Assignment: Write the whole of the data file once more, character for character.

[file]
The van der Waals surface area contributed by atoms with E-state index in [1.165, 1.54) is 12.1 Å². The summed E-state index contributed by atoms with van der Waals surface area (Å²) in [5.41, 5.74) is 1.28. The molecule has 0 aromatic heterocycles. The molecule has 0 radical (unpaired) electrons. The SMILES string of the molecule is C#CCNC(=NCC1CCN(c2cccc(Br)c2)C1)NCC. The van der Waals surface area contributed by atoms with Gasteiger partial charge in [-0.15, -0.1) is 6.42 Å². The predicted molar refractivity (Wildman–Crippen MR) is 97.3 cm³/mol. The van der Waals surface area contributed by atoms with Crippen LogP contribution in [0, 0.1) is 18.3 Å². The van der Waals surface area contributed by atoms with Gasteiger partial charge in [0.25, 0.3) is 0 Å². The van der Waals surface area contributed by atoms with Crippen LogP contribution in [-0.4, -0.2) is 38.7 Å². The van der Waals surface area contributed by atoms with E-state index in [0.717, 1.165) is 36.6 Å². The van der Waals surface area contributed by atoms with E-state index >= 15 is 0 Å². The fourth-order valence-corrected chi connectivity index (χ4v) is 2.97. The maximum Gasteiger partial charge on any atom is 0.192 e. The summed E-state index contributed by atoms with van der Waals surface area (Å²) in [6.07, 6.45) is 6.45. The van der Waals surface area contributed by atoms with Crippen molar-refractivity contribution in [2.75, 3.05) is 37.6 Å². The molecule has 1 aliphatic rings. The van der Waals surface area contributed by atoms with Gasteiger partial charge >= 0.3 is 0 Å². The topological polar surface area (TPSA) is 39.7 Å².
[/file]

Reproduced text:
The van der Waals surface area contributed by atoms with E-state index in [1.165, 1.54) is 12.1 Å². The summed E-state index contributed by atoms with van der Waals surface area (Å²) in [5.41, 5.74) is 1.28. The molecule has 0 aromatic heterocycles. The molecule has 0 radical (unpaired) electrons. The SMILES string of the molecule is C#CCNC(=NCC1CCN(c2cccc(Br)c2)C1)NCC. The van der Waals surface area contributed by atoms with Gasteiger partial charge in [-0.15, -0.1) is 6.42 Å². The predicted molar refractivity (Wildman–Crippen MR) is 97.3 cm³/mol. The van der Waals surface area contributed by atoms with Crippen LogP contribution in [0, 0.1) is 18.3 Å². The van der Waals surface area contributed by atoms with Gasteiger partial charge in [0.25, 0.3) is 0 Å². The van der Waals surface area contributed by atoms with Crippen LogP contribution in [-0.4, -0.2) is 38.7 Å². The van der Waals surface area contributed by atoms with E-state index in [0.717, 1.165) is 36.6 Å². The van der Waals surface area contributed by atoms with E-state index >= 15 is 0 Å². The fourth-order valence-corrected chi connectivity index (χ4v) is 2.97. The maximum Gasteiger partial charge on any atom is 0.192 e. The summed E-state index contributed by atoms with van der Waals surface area (Å²) in [6.07, 6.45) is 6.45. The van der Waals surface area contributed by atoms with Crippen molar-refractivity contribution in [2.75, 3.05) is 37.6 Å². The molecule has 1 aliphatic rings. The van der Waals surface area contributed by atoms with Gasteiger partial charge >= 0.3 is 0 Å². The topological polar surface area (TPSA) is 39.7 Å².